Thoughts from an Alumnus and Current NM (Parent of 2ND Year Eagle, Lauren McNeil) I am Leslie McNeil, graduate of Nightingale Montessori. My family, originally from Cleveland, was new to the community of Springfield in the late 1980’s. After a brief period at a neighboring Kindergarten my mother, Loretta McNeil, learned about Montessori from her new network of friends. Soon after she enrolled me.
My education started in the Chickadee’s in 1987. I have the fondest memories of learning to Parent, Leslie McNeilread by simply sounding out my words, in the very classroom that your child may report to on a daily basis. The Chickadee courtyard was a place where I was encouraged to explore and be free! The freedom I felt from learning in the Chickadee environment has always carried with me.
I remember loving the idea of choosing my own work, and being told that here it is “ok” to lie All School News down on the floor and explore a new way to learn. This being a polar opposite approach to what I had experienced before made me hesitant at first, but I don’t remember it taking much more than a day to adapt to these glorious new terms. Looking back I can’t imagine a better way of introducing a child to learning and the idea of teaching. From the beginning I was able to draw the conclusion that learning was not always taught by someone else, but through my own eyes and my own interactions with the pieces of work that I chose all by myself.
I went on to become and Eagle and then an Owl. At that time the Owl class went to the eighth grade year. Through the years I was blessed to be offered many opportunities to explore the world around me. Nancy introduced me to my everlasting love for art and we visited many places where art was a treasure. Sheila introduced me to my ability to survive alone with my classmates in the wilderness, without normal every day necessities. Maria introduced me to science and many fun and interesting ideas, Science Fairs and experiments. Through Nancy’s love for history we visited Williamsburg, Philadelphia and Washington DC. The teachers you see today have been seasoned by many generations and many challenges through their students and experiences. I am eternally grateful for the opportunities and the gifts that were given to me as a student, that otherwise would have never crossed my path.
As a reflection upon myself and into society I see where the differences lie. I am most appreciative that I was taught so very early on to be self-sufficient, self-confident, and independent. It has allowed me to see the world from a positive place and has allowed me the ability to adapt to people and environments that are ever changing. Montessori gave me the tools that I need to be a good mother, a good citizen, a good listener, and it instilled in me great leadership skills and a great work ethic that I have been recognized for throughout my entire adult life.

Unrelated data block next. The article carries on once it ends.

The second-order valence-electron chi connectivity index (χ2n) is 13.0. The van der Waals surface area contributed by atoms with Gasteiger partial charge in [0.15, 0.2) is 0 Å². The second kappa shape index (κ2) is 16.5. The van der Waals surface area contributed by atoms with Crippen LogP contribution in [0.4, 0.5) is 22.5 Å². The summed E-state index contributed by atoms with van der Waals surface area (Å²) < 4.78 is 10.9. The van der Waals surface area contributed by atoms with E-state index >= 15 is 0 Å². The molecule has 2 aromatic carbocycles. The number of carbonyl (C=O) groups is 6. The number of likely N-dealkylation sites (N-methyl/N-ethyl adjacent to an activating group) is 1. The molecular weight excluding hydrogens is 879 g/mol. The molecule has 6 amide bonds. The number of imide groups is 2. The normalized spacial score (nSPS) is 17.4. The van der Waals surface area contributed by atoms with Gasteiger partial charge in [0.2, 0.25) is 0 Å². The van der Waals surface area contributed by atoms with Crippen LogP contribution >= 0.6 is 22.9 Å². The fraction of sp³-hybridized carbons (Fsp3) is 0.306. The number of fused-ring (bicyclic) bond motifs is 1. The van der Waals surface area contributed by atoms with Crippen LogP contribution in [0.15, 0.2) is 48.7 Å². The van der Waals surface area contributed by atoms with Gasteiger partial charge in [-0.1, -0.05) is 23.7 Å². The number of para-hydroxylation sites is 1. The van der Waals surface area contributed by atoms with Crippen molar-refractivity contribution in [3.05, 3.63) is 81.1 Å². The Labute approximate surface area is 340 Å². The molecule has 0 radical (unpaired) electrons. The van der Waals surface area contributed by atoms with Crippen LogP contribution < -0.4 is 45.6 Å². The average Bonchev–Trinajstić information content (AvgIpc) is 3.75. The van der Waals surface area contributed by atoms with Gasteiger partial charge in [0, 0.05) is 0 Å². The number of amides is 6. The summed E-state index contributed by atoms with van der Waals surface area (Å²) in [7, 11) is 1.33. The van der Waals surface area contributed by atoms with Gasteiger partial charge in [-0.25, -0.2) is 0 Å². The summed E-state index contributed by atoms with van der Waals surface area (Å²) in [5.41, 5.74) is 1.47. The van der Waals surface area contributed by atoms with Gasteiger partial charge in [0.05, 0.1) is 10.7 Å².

The importance of my accomplishments have never been monetary. I receive a sense of accomplishment through recognizing problems, finding solutions, implementing them and evaluating them. I have learned as an adult many folks are not as fortunate as myself and lack the ability to recognize and accomplish these things with such ease. All of these unique traits stem from the foundation that I stand on, the foundation of Nightingale Montessori.
As an Alumni parent I am always excited to hear Lauren’s stories when she returns home from school at the end of the day. It’s easy and it’s fun to identify with the culture that she experiences on a day to day basis. Through her excitement it’s obvious that Lauren is in a setting where her ideas are heard and her love for the arts is nurtured.
Lauren attended a Public School for Kindergarten and First Grade. Within her first days at Montessori she was able to recognize the differences. She really loves the new style of learning being offered to her. She likes the idea of being in a more comfortable setting, and not in a hard seat for most of the day with only one teacher. She loves that fact that she has many teachers with broad differences that she can lean on for knowledge. She likes that she is empowered to help others and that she never has to shy away from asking others for help in solving a problem. Or vice versa, she never has to shy away from encouraging and helping her classmates find solutions to their problems. I absolutely love knowing that my child thrives in an environment where she can be independent and problem solve.
One of the personal perks for Lauren that she appreciates is being able to get up and use the restroom or get a drink of water without ever waiting for a pause in the teachers lecture or fear of embarrassment from asking in front of all of the other classmates.
Lauren’s second year I noticed that she truly values her independence as a student at Montessori. She notices that children are at different levels of learning, but makes no questions about it. She understands this to be the ‘norm’. Her understanding of this concept has given me great confidence that Lauren will be successful as a child AND as an adult. The ability she and her classmates have to accept diversity will make them all great citizens and employees. Great leaders understand that not everyone learns the same, but that everyone yearns to learn.